by Frederick Cosby, Special to BlackAmericaWeb.com
Ignoring an avalanche of criticism from the White House, Justice Department, State Department, an interfaith coalition of religious leaders and the top U.S. general in Afghanistan, the pastor of a small Florida evangelical Christian church says he plans to go forward with his plans to burn copies of the Quran on Sept. 11.
Gen. David Petraeus led the cascade of criticism against the Pastor Terry Jones, head of the Dove World Outreach Center in Gainesville, Fla., saying that the Quran-burning event will produce the perfect recruiting tool for extremists overseas and could hurt U.S. military operations in Afghanistan.
“Images of the burning of a Quran would undoubtedly be used by extremists in Afghanistan – and around the world – to inflame public opinion and incite violence,” Petraeus said in an e-mail to the Associated Press.
Jones said he took Petraeus’ words seriously, but vowed to press on with the Quran-burning.
“Instead of us being blamed for what other people will do or might do, why don’t we send a warning to them?” Jones told Sky News. “Why don’t we send a warning to radical Islam and say, don’t do it. If you attack us, if you attack us, we will attack you.”
Jones’ so-called “International Burn a Quran Day” comes amid a heated debate over the proposed construction of a large Islamic center and mosque two blocks from where the World Trade Center’s twin towers stood before two hijacked airliners felled the giant structures on Sept. 11, 2001.
Opponents of the project, called Park51, say its sacrilege and insensitive to survivors of the attack to build the center so close to what they feel is hallowed ground, despite the presence in the area of bars, an off-track betting parlor, a strip club and a small mosque that’s been in the neighborhood before the World Trade Center opened its doors.
Supporters of the project, including President Barack Obama and New York City Mayor Michael Bloomberg, argue that the developers have the right under religious freedom under the U.S. Constitution to build the center.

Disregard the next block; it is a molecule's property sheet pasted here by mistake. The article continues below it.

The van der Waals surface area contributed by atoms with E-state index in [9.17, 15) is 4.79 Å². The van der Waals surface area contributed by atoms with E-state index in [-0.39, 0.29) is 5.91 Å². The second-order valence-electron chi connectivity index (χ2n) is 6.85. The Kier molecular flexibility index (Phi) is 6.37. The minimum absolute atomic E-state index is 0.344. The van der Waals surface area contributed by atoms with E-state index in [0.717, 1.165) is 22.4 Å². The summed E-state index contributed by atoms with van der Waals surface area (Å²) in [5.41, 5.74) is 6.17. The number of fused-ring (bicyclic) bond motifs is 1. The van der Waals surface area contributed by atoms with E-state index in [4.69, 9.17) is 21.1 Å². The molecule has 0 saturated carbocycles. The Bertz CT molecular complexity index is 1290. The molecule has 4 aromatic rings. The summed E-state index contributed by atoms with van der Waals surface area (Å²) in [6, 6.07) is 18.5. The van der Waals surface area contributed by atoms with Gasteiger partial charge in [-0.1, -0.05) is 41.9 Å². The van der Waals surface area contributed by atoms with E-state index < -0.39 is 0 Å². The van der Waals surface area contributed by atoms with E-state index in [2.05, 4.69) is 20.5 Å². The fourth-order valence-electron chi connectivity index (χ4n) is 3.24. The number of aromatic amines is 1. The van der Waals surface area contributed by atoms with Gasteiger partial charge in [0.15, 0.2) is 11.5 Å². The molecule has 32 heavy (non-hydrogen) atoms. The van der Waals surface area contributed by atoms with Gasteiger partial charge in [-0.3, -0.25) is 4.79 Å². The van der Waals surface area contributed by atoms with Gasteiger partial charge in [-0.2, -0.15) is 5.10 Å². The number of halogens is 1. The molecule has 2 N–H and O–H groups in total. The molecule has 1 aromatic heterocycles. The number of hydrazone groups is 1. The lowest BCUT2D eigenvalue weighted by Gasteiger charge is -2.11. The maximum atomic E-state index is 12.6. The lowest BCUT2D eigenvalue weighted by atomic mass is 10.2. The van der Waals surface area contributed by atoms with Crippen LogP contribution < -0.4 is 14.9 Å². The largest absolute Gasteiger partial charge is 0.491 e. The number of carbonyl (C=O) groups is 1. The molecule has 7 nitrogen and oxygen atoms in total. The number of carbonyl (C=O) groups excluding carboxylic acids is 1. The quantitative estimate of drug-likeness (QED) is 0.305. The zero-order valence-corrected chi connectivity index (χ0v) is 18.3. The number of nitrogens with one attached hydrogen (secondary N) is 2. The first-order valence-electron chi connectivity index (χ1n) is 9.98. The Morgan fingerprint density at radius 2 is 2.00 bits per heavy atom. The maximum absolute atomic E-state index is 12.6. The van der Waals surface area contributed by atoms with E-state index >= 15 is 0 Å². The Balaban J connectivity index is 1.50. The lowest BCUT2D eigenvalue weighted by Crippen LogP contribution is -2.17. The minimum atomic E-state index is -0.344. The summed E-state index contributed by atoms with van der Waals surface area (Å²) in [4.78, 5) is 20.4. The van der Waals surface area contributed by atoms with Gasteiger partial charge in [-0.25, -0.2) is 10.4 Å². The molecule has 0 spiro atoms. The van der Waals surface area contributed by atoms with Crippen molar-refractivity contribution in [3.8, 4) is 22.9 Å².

At the White House, Press Secretary Robert Gibbs echoed Petraeus’ sentiments that the Quran-burning could pose a problem for U.S. troops. “Any (type) of activity like that … that puts our troops in harm’s way would be a concern to this administration.”
Attorney General Eric Holder, in a meeting Tuesday with an interfaith group of religious leaders, called Jones’ plan “idiotic and dangerous.” Secretary of State Hillary Clinton, speaking at an Iftar meal at the State Department to celebrate the Muslim holy month of Ramadan, said she was “heartened by the clear, unequivocal condemnation of this disrespectful act that has come from American religious leaders from all faiths … as well as secular U.S. leaders and opinion makers.”
Earlier in the day, P.J. Crowley, a state department spokesman, called the Quran-burning event “un-American.”
“The pastor says that, you know, he’s contemplating these actions to combat radicalism,” Crowley told reporters. “In fact, these actions, if they take place – we hope they don’t – will actually feed radicalism. As Gen. Petraeus mentioned over the weekend … given social media, they can have at least as powerful an impact as the tragic events and photos Abu Ghraib had.”
Crowley’s sentiments were echoed by a multi-ethnic, multi-racial group of leaders that included Muslims, Jews and Christians. They condemned Jones’ event during a news conference at Washington’s National Press Club.
“This is not the America we all have grown to love and care about,” said Rabbi Steve Gutow of the Jewish Council for Public Affairs. “We have to stand up for our Muslim brothers and sisters and say ‘This is not okay.”
“This is not America,” added Cardinal Theodore McCarrick, the former Roman Catholic archbishop of Washington. “America was not built on hate.”
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